Wednesday, August 22, 2007

Cash Gridlock?

Kasriel of Northern Trust has an interesting series of charts and numbers in a commentary which portends the possibility that Cash Will Be King in the very near future.

As prelude, recall that mortgage financing is becoming difficult to obtain, and that Kasriel's analysis indicates that households have been net sellers of equities over the past few years. Further, he postulates that corporations have been the buyers of those equities, by "retiring stock." (There are some "if" and "however" clauses in the newsletter which deserve attention.)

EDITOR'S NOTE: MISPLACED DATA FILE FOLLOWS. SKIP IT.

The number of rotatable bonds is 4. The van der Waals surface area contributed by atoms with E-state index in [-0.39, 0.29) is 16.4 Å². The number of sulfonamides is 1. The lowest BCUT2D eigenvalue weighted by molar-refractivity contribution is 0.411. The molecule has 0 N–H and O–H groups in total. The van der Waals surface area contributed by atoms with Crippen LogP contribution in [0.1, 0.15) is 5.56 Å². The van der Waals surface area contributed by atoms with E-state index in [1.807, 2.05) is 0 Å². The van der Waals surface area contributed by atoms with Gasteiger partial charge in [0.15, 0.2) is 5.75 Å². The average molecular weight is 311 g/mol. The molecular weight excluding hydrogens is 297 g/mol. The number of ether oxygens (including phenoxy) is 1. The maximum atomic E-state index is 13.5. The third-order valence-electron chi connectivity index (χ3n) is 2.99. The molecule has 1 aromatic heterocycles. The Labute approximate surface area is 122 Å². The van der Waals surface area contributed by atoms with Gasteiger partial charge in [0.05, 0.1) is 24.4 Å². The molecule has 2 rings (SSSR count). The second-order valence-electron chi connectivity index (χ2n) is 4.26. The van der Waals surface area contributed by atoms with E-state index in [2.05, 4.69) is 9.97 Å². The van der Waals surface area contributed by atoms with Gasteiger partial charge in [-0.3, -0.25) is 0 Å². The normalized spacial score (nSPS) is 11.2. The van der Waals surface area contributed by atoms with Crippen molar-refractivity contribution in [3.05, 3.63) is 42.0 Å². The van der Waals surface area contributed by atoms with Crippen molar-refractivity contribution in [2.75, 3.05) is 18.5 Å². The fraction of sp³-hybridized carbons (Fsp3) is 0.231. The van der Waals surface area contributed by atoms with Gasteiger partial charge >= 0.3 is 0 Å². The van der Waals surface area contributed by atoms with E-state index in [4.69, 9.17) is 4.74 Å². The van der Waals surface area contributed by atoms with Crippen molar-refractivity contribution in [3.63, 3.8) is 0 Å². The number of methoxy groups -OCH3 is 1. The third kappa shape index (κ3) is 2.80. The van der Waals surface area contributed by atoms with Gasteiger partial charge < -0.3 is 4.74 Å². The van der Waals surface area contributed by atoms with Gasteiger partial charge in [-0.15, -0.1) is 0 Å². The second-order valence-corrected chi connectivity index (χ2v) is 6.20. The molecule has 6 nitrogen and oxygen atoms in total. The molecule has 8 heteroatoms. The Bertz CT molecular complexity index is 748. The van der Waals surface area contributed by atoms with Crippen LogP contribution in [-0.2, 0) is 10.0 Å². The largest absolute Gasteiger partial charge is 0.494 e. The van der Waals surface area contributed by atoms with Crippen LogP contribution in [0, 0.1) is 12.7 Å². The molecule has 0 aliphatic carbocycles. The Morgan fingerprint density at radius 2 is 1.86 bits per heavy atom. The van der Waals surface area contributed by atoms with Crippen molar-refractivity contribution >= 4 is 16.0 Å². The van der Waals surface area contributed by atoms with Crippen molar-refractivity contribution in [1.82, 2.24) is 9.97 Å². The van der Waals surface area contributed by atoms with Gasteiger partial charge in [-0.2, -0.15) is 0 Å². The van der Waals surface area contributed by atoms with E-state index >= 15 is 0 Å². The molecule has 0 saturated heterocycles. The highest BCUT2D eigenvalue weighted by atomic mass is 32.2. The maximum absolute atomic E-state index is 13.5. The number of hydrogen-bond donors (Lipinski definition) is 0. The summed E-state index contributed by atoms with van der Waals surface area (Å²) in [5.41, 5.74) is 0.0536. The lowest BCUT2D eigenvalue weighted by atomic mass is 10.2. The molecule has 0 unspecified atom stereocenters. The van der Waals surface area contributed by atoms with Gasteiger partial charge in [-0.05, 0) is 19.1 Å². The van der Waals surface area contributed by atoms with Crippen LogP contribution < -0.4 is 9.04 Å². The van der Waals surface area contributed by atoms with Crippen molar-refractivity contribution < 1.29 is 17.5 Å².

...the entities to which households have been primarily selling corporate equities – the corporations themselves and private-equity syndicates – have been relying on relatively cheap credit to finance these buybacks and buyouts. But as Chart 12 shows, corporate credit is getting more expensive as bond investors become more risk averse. If this bond-market risk aversion persists and/or increases, it could sharply curtail stock buybacks and corporation buyouts. This, in turn, would reduce a source of funding of household deficit spending – household net sales of corporate equities.

So we have the possibility that: 1) Mortgage-equity loans will be hard to get; and 2) selling equities will become difficult.

Where's the cash coming from?

Source: Econtrarian (click on August 13 issue.)

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